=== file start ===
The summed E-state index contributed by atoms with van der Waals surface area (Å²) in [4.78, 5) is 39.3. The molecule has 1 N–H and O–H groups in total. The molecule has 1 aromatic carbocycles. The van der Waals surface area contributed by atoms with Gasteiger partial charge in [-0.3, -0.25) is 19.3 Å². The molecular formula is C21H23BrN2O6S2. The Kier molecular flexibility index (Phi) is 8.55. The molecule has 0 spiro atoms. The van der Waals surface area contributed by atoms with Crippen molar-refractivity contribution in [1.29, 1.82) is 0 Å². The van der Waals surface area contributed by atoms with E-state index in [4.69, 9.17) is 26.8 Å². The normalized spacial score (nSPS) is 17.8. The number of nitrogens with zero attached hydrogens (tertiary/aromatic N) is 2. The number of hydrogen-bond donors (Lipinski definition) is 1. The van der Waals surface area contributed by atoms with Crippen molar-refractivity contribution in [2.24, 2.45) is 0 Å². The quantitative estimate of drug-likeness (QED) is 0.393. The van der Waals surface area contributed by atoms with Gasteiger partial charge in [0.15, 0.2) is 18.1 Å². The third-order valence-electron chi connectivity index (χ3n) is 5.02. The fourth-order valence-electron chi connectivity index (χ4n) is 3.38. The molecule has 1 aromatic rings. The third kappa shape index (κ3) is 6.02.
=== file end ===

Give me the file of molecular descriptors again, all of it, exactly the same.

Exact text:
The summed E-state index contributed by atoms with van der Waals surface area (Å²) in [4.78, 5) is 39.3. The molecule has 1 N–H and O–H groups in total. The molecule has 1 aromatic carbocycles. The van der Waals surface area contributed by atoms with Gasteiger partial charge in [-0.3, -0.25) is 19.3 Å². The molecular formula is C21H23BrN2O6S2. The Kier molecular flexibility index (Phi) is 8.55. The molecule has 0 spiro atoms. The van der Waals surface area contributed by atoms with Crippen molar-refractivity contribution in [1.29, 1.82) is 0 Å². The van der Waals surface area contributed by atoms with E-state index in [4.69, 9.17) is 26.8 Å². The normalized spacial score (nSPS) is 17.8. The number of nitrogens with zero attached hydrogens (tertiary/aromatic N) is 2. The number of hydrogen-bond donors (Lipinski definition) is 1. The van der Waals surface area contributed by atoms with Crippen molar-refractivity contribution in [2.24, 2.45) is 0 Å². The quantitative estimate of drug-likeness (QED) is 0.393. The van der Waals surface area contributed by atoms with Gasteiger partial charge in [0.15, 0.2) is 18.1 Å². The third-order valence-electron chi connectivity index (χ3n) is 5.02. The fourth-order valence-electron chi connectivity index (χ4n) is 3.38. The molecule has 1 aromatic rings. The third kappa shape index (κ3) is 6.02.